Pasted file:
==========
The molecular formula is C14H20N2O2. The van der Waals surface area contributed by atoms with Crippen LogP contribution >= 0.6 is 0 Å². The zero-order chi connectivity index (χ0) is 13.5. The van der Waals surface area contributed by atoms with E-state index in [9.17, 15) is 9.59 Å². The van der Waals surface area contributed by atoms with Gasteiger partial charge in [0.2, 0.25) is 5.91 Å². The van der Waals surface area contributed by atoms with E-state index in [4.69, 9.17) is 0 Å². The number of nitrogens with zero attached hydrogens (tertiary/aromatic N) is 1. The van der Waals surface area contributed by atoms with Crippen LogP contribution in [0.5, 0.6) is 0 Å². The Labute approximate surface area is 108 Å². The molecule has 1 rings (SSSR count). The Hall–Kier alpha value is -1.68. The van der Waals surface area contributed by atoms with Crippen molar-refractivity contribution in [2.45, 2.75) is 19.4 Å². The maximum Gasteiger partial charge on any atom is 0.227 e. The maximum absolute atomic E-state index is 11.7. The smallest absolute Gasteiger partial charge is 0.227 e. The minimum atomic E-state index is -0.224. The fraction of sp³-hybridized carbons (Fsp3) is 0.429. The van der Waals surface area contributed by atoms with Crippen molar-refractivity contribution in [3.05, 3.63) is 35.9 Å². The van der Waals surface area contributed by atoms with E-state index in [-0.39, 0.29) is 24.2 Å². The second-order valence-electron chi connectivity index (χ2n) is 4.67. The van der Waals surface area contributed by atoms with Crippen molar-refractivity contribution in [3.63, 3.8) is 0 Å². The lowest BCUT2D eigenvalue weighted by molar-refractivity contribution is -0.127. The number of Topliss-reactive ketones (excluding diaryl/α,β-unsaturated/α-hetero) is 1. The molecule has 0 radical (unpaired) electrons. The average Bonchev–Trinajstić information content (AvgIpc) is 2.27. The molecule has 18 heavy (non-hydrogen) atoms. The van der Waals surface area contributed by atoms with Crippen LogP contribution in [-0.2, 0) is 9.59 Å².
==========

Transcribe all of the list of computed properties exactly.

The molecular formula is C14H20N2O2. The van der Waals surface area contributed by atoms with Crippen LogP contribution >= 0.6 is 0 Å². The zero-order chi connectivity index (χ0) is 13.5. The van der Waals surface area contributed by atoms with E-state index in [9.17, 15) is 9.59 Å². The van der Waals surface area contributed by atoms with Gasteiger partial charge in [0.2, 0.25) is 5.91 Å². The van der Waals surface area contributed by atoms with E-state index in [4.69, 9.17) is 0 Å². The number of nitrogens with zero attached hydrogens (tertiary/aromatic N) is 1. The van der Waals surface area contributed by atoms with Crippen LogP contribution in [0.5, 0.6) is 0 Å². The Labute approximate surface area is 108 Å². The molecule has 1 rings (SSSR count). The Hall–Kier alpha value is -1.68. The van der Waals surface area contributed by atoms with Crippen molar-refractivity contribution in [2.45, 2.75) is 19.4 Å². The maximum Gasteiger partial charge on any atom is 0.227 e. The maximum absolute atomic E-state index is 11.7. The smallest absolute Gasteiger partial charge is 0.227 e. The minimum atomic E-state index is -0.224. The fraction of sp³-hybridized carbons (Fsp3) is 0.429. The van der Waals surface area contributed by atoms with Crippen molar-refractivity contribution in [3.05, 3.63) is 35.9 Å². The van der Waals surface area contributed by atoms with E-state index in [-0.39, 0.29) is 24.2 Å². The second-order valence-electron chi connectivity index (χ2n) is 4.67. The van der Waals surface area contributed by atoms with Crippen molar-refractivity contribution in [3.63, 3.8) is 0 Å². The lowest BCUT2D eigenvalue weighted by molar-refractivity contribution is -0.127. The number of Topliss-reactive ketones (excluding diaryl/α,β-unsaturated/α-hetero) is 1. The molecule has 0 radical (unpaired) electrons. The average Bonchev–Trinajstić information content (AvgIpc) is 2.27. The molecule has 18 heavy (non-hydrogen) atoms. The van der Waals surface area contributed by atoms with Crippen LogP contribution in [-0.2, 0) is 9.59 Å².